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Boy meets world: Living off campus

Stuart Gooden | Interrobang | Lifestyles | June 1st, 2012

Anyone who's lived in residence will tell you that it's an awesome experience: it gives you the opportunity to meet new people, grow as a person and have unprecedented freedom and independence — something every residence-bound student looks forward to. From the excitement of move-in day to the emotional day when you have to move out, living in residence is a time when the memories of a lifetime are made.

Despite all the fun you have in rez, it has its downfalls. Dealing with noisy neighbours, the hassle of signing friends in and the endless list of rules you have to follow gets really irritating. When the year ends, you're left with the decision to find a group of friends to live with or ride solo and find new accommodations for next year.

Living off-campus is an absolute blast. The freedom you are given is taken to a whole other level. You're able to have whoever you want over at any time, make as much noise as you (reasonably) want to and, for the most part, follow the list of rules created by none other than yourself. However, with all this increased freedom comes increased responsibility. When you decide to live in a house, you're your own boss, and the onus is on you and your roommates to deal with issues together.

Hosting Parties

One of the best things about moving out of rez is the ability to host your own parties, but this doesn't mean that you can get as rowdy as you want. The City of London has a 24-hour noise bylaw with pretty stiff fines. Generally for the first offence you can be charged $200, and if you're slapped a second time, the fine is $500. Subsequent charges become summary charges and subject to fines of up to $5,000. Oh, and these fines are per person in the house and not a collective fee.

Glenn Matthews is the Housing Mediation Officer for Fanshawe and Western and said the police will often skip the second charge and go straight to the summary charge. "When having a party, talk to neighbours but also have a plan in place so that everyone stays inside and not to have everyone leave all at once as this usually occurs at 2 to 3 a.m. when others are trying to sleep," Matthews suggested. "They might also want to keep windows and doors closed."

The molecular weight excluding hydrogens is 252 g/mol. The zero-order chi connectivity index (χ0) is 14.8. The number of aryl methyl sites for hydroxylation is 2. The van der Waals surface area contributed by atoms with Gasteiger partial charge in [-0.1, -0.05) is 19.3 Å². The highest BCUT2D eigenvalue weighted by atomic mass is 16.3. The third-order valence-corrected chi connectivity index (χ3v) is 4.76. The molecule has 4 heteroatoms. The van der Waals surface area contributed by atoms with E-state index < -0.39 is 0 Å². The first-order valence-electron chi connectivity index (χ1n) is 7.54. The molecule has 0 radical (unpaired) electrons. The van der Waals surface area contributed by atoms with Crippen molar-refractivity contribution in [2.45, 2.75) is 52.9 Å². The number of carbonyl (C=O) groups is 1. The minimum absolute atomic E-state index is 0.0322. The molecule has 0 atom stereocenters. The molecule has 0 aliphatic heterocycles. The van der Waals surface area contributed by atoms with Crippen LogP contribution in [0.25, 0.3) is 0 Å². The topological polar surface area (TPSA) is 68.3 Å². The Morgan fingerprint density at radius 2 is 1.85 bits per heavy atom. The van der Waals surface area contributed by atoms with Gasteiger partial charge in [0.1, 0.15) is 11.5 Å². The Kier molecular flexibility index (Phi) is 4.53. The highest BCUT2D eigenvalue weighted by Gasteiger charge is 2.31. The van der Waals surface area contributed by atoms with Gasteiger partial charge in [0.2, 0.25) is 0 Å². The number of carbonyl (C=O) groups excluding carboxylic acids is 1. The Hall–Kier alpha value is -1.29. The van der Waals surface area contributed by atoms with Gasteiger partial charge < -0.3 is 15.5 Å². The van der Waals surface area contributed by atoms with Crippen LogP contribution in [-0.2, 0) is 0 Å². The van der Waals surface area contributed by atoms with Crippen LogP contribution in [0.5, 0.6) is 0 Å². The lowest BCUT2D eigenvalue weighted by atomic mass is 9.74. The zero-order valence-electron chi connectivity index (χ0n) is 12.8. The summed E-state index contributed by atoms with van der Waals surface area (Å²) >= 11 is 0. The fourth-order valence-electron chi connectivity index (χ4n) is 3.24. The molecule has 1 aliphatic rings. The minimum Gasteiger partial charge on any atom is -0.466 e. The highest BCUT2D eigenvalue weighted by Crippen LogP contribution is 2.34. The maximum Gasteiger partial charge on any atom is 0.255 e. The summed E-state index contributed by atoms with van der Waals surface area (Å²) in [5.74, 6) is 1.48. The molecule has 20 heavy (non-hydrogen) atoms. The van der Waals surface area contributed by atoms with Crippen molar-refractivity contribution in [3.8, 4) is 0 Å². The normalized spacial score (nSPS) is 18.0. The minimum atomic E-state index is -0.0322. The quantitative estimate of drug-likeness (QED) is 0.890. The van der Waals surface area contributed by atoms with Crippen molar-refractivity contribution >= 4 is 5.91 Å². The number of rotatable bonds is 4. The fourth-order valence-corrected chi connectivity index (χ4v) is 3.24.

He also warned of another issue that students might run into. "If they have a party and someone is injured, not only are the tenants liable, but (so is) any guarantor (usually a parent) on the lease." What would be more embarrassing than having your parents come down to deal with something like this?

Matthews also noted that London is on the verge of passing a public nuisance bylaw, which will primarily be used for large events such as St. Patrick's Day.

Furnishing Your New Place

If you're like most students, you're probably on a tight budget and don't have a lot of money to spend on furniture. The first people you should ask for help are your parents, extended family, friends or older siblings that have no more use for their old furniture. Kijiji is also a great source for cheap furniture in decent shape for things like loveseats, coffee tables and chairs. Though not everyone likes handme- downs, if you're living offcampus for only a year or two, the swanky furniture can wait.

Cleaning Up

Unlike rez, the only cleaning service available when you move out is the one you provide yourself. The biggest thing is making sure that you and your roommates are all on the same page when it comes to chores. When you move in, decide who is in charge of what, and when your responsibility should be completed by. For example, whoever is in charge of garbage disposal should make sure that it gets out on your designated garbage day, or you'll have pile up after pile up of garbage and will have to wait until the following week to get rid of it. Chores might be the most mundane thing to do, but they're also pretty necessary.

Matthews strongly suggested that students sign a Roommate Agreement when they move in together to iron out any potential issues before they become problems. The form lays out rules on rent, the payment of bills, chores and other general house rules that roommates should consider. Living with even the best of friends can take a turn for the worse when you decide to live together, so make sure that friendships last as long as they can by hammering down a system that works for everyone. You can read a PDF copy of the agreement here:

If you have and issues or questions about living off-campus, more information about housing mediation can be found at If you have questions for Matthews, make an appointment to speak with him by calling 519- 452-4282 or by dropping by Counselling and Accessibility Services in room F2010.

Living off campus is an amazing experience, but it's a privilege and not a right. Please enjoy responsibly.
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